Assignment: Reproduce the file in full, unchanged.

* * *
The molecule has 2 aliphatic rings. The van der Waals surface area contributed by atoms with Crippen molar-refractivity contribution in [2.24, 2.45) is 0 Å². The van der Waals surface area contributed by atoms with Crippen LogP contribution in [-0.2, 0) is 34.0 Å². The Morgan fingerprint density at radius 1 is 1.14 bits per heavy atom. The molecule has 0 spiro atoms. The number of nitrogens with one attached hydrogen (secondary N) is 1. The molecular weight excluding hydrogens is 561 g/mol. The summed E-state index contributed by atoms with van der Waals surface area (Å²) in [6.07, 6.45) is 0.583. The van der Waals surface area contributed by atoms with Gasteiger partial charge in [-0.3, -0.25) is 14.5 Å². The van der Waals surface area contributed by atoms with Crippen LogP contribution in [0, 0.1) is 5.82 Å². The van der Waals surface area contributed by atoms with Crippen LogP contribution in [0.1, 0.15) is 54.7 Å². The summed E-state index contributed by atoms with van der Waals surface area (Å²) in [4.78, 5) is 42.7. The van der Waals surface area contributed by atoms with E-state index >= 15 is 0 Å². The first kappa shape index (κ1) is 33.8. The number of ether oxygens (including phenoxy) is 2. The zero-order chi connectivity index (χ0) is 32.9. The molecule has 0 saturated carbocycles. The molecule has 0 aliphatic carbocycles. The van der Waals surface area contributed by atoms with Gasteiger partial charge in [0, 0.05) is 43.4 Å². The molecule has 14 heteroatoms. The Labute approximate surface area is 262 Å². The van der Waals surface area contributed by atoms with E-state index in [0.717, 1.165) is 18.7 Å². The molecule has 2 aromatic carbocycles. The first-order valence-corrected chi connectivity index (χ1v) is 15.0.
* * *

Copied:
The molecule has 2 aliphatic rings. The van der Waals surface area contributed by atoms with Crippen molar-refractivity contribution in [2.24, 2.45) is 0 Å². The van der Waals surface area contributed by atoms with Crippen LogP contribution in [-0.2, 0) is 34.0 Å². The Morgan fingerprint density at radius 1 is 1.14 bits per heavy atom. The molecule has 0 spiro atoms. The number of nitrogens with one attached hydrogen (secondary N) is 1. The molecular weight excluding hydrogens is 561 g/mol. The summed E-state index contributed by atoms with van der Waals surface area (Å²) in [6.07, 6.45) is 0.583. The van der Waals surface area contributed by atoms with Gasteiger partial charge in [-0.3, -0.25) is 14.5 Å². The van der Waals surface area contributed by atoms with Crippen LogP contribution in [0, 0.1) is 5.82 Å². The van der Waals surface area contributed by atoms with Crippen LogP contribution in [0.1, 0.15) is 54.7 Å². The summed E-state index contributed by atoms with van der Waals surface area (Å²) in [4.78, 5) is 42.7. The van der Waals surface area contributed by atoms with E-state index >= 15 is 0 Å². The first kappa shape index (κ1) is 33.8. The number of ether oxygens (including phenoxy) is 2. The zero-order chi connectivity index (χ0) is 32.9. The molecule has 0 saturated carbocycles. The molecule has 0 aliphatic carbocycles. The van der Waals surface area contributed by atoms with Gasteiger partial charge in [0, 0.05) is 43.4 Å². The molecule has 14 heteroatoms. The Labute approximate surface area is 262 Å². The van der Waals surface area contributed by atoms with E-state index in [0.717, 1.165) is 18.7 Å². The molecule has 2 aromatic carbocycles. The first-order valence-corrected chi connectivity index (χ1v) is 15.0.